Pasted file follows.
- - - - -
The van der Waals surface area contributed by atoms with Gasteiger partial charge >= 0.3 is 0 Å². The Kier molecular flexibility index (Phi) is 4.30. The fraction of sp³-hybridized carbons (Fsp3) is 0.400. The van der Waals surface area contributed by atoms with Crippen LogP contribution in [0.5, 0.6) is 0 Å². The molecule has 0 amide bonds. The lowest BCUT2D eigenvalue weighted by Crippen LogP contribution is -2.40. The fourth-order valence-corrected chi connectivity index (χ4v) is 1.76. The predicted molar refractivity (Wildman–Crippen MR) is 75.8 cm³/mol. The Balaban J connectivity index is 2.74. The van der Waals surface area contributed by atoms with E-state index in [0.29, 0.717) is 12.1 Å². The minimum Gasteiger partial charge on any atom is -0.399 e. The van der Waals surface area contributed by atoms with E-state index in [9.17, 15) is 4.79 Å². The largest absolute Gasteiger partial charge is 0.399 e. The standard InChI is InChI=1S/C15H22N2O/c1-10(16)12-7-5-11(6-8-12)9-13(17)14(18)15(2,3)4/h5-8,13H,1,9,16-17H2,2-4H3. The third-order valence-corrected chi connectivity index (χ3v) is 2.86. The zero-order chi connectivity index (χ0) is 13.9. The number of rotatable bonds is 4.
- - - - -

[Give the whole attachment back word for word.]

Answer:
The van der Waals surface area contributed by atoms with Gasteiger partial charge >= 0.3 is 0 Å². The Kier molecular flexibility index (Phi) is 4.30. The fraction of sp³-hybridized carbons (Fsp3) is 0.400. The van der Waals surface area contributed by atoms with Crippen LogP contribution in [0.5, 0.6) is 0 Å². The molecule has 0 amide bonds. The lowest BCUT2D eigenvalue weighted by Crippen LogP contribution is -2.40. The fourth-order valence-corrected chi connectivity index (χ4v) is 1.76. The predicted molar refractivity (Wildman–Crippen MR) is 75.8 cm³/mol. The Balaban J connectivity index is 2.74. The van der Waals surface area contributed by atoms with E-state index in [0.29, 0.717) is 12.1 Å². The minimum Gasteiger partial charge on any atom is -0.399 e. The van der Waals surface area contributed by atoms with E-state index in [9.17, 15) is 4.79 Å². The largest absolute Gasteiger partial charge is 0.399 e. The standard InChI is InChI=1S/C15H22N2O/c1-10(16)12-7-5-11(6-8-12)9-13(17)14(18)15(2,3)4/h5-8,13H,1,9,16-17H2,2-4H3. The third-order valence-corrected chi connectivity index (χ3v) is 2.86. The zero-order chi connectivity index (χ0) is 13.9. The number of rotatable bonds is 4.